Facebook has lifted its ban on news after it blocked Australian users and refused to pay media outlets for news content.
Facebook has lifted its ban on news after it blocked Australian users from sharing or viewing local or international news content, as a protest against paying for news.
The pages will return in coming days, and are as a result of ongoing discussions between the company’s boss Mark Zuckerberg and Treasurer Josh Frydenberg.
The tech giant has called a truce with the Morrison government, which is hopeful Facebook will now move quickly to sign commercial deals with news businesses.
Its move to ban news followed the passage of the News Media and Digital Platforms Mandatory Bargaining Code.
Mr Frydenberg has now reached an agreement with Facebook to amend the law – after days of negotiations with Mr Zuckerberg – which is expected to pass the parliament this week.
The changes will make it clear that the Treasurer’s decision to designate a platform to force it to negotiate with news outlets will depend on whether the platform has already reached commercial agreements with them.
Platforms will also be given one month’s notice if the government does intend to designate them under the code.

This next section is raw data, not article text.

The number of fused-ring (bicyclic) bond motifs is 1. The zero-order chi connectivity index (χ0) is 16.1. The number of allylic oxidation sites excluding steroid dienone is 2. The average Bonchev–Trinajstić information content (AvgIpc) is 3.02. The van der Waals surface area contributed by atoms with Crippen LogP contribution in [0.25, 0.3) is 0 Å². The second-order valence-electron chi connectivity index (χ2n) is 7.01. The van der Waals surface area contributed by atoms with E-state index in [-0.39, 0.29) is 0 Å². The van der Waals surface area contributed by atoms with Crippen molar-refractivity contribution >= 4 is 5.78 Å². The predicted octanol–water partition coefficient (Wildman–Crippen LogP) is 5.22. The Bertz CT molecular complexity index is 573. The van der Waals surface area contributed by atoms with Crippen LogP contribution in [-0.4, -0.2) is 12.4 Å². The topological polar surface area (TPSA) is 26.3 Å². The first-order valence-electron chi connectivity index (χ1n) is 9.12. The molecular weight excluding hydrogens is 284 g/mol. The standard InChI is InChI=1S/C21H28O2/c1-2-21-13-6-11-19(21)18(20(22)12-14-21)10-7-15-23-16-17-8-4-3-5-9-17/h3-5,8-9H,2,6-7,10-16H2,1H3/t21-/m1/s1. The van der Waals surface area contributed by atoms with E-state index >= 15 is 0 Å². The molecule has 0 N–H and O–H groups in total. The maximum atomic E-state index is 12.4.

Facebook’s Australian chief Will Easton said the company was pleased to reach a deal.
“We have consistently supported a framework that would encourage innovation and collaboration between online platforms and publishers,” he said.
“After further discussions, we are satisfied that the Australian government has agreed to a number of changes and guarantees that address our core concerns about allowing commercial deals that recognise the value our platform provides to publishers relative to the value we receive from them.”
“As a result of these changes, we can now work to further our investment in public interest journalism and restore news on Facebook for Australians in the coming days.”
Facebook Australia boss Will Easton.
The multibillion-dollar tech giant shocked its 17 million local users with the sweeping bans last week that impacted emergency services, TV stations, charities, state government departments, satire sites and music bands.
Facebook was forced to reinstate the posts of government pages, including health departments and weather services, after the ban wiped posts with essential information.
Efforts in Australia to make Google and Facebook pay for news has garnered worldwide attention, creating what some call a defining moment for the web and for journalism, and even a litmus test for democracy.
The European Commissioner for digital services, who is helping draw up new EU rules for online business, backed Australia in its dispute with web giant Facebook on Monday.
Thierry Breton, Brussels’ top official for the EU internal market, said Facebook had been wrong to kick Australian media off its service in a row about paying for news.
Separately, US tech titan Microsoft joined European media in calling for EU members states to follow Australia in setting up a mechanism to ensure that news publishers are paid.
The European Union has also passed a rule requiring internet “gatekeepers” like Google or Facebook to negotiate fees for including news stories and links.